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CHEYENNE, Wyo. (AP) — A maintenance worker in Yellowstone National Park said a park concession company retaliated against him after he reported that he and five other employees were exposed to asbestos at a more than century-old lodge.

Jon Kline told The Associated Press on Monday that Xanterra Parks & Resorts began giving him poor reviews and declined to renew his contract after he reported the incident last March. Kline said he has filed an employee retaliation claim that is still pending.

“We were just told, ‘It’s safe, don’t worry about it,'” Kline said of his exposure while a crew worked on steam lines wrapped in asbestos at the Old Faithful Inn. “It was pretty egregious, in my opinion.”

All asbestos was cleaned up by a certified company before the hotel opened to guests in May, Yellowstone spokeswoman Amy Bartlett said. The inn ranks among the world’s biggest log structures and is one of the most dramatic and recognizable hotels in the national park system.

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The exposure resulted in four workplace safety citations against Xanterra, which paid $15,300 in fines last September. Six workers wearing insufficient safety gear, including inadequate respirators, were exposed to the substance that can cause lung cancer if inhaled, Wyoming Occupational Safety and Health Administrator John Ysebaert said.

An official with Greenwood Village, Colorado-based Xanterra declined to comment on the citations or Kline’s retaliation claim.

“Regardless, the safety of our employees and guests remain our highest priority,” Xanterra Director of Risk Management Gretchen Langston said in an emailed statement.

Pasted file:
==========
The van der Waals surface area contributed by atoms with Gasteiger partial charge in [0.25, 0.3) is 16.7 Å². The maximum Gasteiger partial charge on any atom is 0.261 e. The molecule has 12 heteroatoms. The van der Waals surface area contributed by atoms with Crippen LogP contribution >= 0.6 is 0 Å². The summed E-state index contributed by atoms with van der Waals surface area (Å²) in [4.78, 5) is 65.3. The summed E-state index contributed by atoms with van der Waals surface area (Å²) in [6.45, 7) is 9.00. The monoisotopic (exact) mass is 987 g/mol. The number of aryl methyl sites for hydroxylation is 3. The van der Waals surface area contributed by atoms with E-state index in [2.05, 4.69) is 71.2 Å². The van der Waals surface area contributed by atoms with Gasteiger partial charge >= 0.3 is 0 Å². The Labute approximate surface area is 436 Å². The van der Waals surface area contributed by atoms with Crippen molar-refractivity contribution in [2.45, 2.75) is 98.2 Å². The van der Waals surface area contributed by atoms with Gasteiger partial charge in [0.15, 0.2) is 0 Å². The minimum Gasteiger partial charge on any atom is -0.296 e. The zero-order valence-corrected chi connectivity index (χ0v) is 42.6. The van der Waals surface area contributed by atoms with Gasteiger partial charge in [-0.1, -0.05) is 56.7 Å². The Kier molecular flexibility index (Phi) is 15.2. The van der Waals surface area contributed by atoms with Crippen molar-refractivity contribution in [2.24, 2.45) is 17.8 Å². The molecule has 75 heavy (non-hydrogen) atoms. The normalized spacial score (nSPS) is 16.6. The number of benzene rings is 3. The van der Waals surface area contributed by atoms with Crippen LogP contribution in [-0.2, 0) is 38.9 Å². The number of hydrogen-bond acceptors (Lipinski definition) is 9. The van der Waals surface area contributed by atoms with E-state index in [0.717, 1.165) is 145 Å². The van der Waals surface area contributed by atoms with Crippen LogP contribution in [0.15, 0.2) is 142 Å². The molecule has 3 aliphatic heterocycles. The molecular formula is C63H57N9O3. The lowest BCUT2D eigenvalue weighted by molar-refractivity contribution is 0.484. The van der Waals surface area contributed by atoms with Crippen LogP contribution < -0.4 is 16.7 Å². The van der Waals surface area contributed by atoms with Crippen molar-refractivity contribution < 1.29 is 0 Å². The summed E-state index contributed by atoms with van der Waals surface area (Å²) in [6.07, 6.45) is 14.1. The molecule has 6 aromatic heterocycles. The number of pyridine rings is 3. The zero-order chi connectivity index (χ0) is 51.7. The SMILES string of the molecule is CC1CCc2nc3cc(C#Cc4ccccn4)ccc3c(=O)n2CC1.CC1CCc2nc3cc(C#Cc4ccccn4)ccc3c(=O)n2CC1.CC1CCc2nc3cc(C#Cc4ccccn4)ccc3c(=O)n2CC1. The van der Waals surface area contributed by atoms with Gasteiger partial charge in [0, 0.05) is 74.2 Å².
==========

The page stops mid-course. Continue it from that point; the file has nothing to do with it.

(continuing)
Xanterra, a subsidiary of the Anschutz Corp., holds contracts to operate tourist facilities in several other national parks, including Crater Lake in Oregon, Death Valley in California, Grand Canyon in Arizona, and Zion in Utah.

At Yellowstone, asbestos got loose from old pipe insulation in at least eight rooms in the west wing of the seven-story Old Faithful Inn, which first opened in 1904, according to state OSHA documents Kline provided to AP.

Pipes that had broken over the winter began spewing steam last March as workers restored the flow of steam to get the west wing heated up for the first time since fall. That part of the inn needed heat before the plumbing could be turned on, Kline said.

Nobody alerted the workers to the asbestos as they tore into walls to reach the ruptures, Kline said.

“They should have been aware of it, based on the age of the building and based on a database that exists,” he said. “Folks knew that there was asbestos in other rooms in that wing, so it was fair to think that there would be asbestos in the rooms that we worked in.”

Wyoming worker compensation laws prohibit employees from suing employers for workplace injuries provided that the employer meets all the laws’ requirements. That includes reporting any asbestos exposure in case the workers need medical treatment later, Ysebaert said.